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Spotting Tigers in Indian National Parks

Submitted by on February 21, 2015 – 9:48 am3 Comments

Spotting the elusive Tiger at the vast Reserves of Indian forests.

The elusive Tiger is certainly a fascinating animal, with half of the world population of Tigers residing in India, no trip to India is complete without a try to get a glimpse of this big cat. India, through one of the many Tiger reserves or National Parks, provides you many opportunities in experiencing wildlife like never before. Especially the tiger sanctuaries in Madhya Pradesh give you the highest odds of spotting one. My trip to Bandhavgarh and Kanha along with a professional team from JungleRoads, resulted in three tiger sightings from 3 days of  continuous day and evening safari’s.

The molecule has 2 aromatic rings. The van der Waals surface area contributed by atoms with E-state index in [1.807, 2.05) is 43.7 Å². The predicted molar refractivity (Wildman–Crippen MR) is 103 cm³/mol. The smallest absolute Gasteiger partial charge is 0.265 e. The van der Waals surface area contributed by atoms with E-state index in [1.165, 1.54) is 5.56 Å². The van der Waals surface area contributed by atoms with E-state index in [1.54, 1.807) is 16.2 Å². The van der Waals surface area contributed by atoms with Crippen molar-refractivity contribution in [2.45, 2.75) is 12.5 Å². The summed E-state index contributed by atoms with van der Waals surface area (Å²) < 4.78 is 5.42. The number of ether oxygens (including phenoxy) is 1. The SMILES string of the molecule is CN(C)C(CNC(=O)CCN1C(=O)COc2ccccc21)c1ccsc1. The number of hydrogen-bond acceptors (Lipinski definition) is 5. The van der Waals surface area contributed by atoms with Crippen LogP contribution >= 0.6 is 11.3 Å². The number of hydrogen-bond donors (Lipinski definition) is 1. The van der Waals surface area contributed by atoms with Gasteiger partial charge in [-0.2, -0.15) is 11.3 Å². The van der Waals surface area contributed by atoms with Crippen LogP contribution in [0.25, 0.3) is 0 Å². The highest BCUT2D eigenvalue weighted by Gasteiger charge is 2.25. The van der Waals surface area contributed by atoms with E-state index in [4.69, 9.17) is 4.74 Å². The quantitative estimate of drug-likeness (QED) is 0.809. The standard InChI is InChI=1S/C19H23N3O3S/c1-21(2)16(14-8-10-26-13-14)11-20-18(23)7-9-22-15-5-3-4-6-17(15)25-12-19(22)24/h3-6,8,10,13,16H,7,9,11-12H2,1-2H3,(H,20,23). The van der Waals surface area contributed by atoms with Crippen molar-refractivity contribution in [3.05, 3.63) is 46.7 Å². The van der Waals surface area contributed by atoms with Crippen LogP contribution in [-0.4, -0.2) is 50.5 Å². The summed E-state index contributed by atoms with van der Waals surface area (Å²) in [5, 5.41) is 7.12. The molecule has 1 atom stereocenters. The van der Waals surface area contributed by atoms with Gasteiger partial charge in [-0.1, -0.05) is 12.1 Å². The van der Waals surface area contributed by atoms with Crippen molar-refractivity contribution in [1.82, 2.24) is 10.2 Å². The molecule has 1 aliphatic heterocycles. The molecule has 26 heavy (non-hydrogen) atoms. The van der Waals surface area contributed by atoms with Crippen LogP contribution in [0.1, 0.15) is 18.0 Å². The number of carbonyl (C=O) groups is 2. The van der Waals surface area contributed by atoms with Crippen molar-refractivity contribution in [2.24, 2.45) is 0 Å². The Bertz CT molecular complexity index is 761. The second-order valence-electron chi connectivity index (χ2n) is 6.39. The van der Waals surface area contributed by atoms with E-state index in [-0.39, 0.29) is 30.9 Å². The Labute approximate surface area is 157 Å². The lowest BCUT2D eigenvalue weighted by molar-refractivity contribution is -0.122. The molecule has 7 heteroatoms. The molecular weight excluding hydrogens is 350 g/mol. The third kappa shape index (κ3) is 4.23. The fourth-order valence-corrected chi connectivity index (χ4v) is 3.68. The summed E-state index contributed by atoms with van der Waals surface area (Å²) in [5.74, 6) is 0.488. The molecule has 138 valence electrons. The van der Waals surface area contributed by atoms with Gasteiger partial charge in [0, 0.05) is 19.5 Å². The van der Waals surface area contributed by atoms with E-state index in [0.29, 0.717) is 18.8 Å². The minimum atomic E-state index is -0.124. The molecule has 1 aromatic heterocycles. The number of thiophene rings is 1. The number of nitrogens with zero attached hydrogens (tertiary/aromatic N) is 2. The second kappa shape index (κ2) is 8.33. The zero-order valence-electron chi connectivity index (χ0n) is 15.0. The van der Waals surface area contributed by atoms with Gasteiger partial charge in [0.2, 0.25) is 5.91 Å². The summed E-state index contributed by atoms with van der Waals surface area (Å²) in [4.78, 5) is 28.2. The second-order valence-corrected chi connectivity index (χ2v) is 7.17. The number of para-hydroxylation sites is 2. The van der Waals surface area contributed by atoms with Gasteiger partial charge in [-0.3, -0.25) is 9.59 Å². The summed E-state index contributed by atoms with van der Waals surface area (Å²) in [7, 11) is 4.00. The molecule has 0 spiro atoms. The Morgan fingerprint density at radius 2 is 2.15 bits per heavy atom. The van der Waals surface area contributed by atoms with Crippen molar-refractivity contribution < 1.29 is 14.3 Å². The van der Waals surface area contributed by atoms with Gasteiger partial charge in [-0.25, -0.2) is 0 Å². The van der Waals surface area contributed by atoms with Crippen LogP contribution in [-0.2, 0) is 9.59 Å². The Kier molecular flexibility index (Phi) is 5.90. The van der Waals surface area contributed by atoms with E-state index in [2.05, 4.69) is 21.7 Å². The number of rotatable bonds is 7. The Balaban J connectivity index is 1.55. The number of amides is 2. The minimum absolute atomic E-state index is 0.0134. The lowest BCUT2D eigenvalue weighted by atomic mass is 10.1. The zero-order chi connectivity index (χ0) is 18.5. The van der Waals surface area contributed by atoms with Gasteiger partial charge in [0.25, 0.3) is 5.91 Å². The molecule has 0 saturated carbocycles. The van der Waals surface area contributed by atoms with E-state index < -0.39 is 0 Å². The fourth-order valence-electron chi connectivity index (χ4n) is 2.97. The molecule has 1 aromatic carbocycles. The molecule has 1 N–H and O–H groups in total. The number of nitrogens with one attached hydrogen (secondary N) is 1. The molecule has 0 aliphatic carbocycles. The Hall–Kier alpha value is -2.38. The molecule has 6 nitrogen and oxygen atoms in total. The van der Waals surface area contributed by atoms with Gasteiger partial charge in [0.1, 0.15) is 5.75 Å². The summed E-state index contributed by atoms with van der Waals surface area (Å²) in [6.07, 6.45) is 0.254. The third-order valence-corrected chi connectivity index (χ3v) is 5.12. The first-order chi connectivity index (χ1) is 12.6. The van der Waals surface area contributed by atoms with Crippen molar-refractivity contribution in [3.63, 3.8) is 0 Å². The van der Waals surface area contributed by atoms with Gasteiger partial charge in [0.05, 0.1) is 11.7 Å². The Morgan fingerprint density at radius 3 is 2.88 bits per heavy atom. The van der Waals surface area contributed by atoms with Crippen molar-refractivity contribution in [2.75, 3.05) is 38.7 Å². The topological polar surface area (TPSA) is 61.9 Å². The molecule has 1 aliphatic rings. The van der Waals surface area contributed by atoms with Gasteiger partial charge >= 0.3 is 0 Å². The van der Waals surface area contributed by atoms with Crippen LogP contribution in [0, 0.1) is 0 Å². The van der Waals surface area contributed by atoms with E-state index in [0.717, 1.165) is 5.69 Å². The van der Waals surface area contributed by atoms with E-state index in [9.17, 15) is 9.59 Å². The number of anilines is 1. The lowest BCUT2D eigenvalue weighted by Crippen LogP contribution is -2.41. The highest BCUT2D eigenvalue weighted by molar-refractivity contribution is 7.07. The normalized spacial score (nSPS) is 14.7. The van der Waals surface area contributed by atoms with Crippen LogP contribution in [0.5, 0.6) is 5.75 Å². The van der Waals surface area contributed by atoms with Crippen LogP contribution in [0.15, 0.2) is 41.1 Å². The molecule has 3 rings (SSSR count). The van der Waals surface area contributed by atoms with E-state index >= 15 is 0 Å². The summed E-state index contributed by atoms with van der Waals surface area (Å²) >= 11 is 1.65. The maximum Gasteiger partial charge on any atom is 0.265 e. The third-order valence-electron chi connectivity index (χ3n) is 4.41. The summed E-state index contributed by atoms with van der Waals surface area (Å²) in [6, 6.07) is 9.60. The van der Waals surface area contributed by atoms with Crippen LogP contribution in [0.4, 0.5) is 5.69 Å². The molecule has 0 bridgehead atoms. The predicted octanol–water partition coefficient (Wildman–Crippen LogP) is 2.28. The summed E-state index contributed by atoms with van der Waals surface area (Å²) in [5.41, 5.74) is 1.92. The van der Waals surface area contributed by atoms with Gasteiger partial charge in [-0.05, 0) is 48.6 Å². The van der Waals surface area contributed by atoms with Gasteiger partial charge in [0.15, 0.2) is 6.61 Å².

I am frank when I say tiger spotting needs some luck too, as unlike the lion population in African parks, these are extremely elusive. The terrain itself differs from the flat low grass lands of Africa, where lions or cats like Cheetah and Leopards are easier to spot.

Whereas, a wildlife enthusiast looking for tigers has to cater to thick forests, and even if lucky, could just get a fleeting moment of the tiger passing by, or wandering into the thick shrubs of the forest. But, when you do spot one, even that fleeting glance of the stripes, the color, the looks all engulf into a mighty striking feature making you extremely satisfied.

The process of tracking Tigers during a safari is half the fun and adventure by itself. It starts with your guide and driver taking predefined routes (strictly monitored) as they begin their journey of tracking. They typically first drive deeper into the forest, where waterholes exist and as Tigers are known for being aggressively territorial, they mark themselves very distinctly. Typically one male dominates a defined territory, and patrols its boundary regularly and creates a visible and invisible fence by marking bushes and trees with its powerful claws and urine.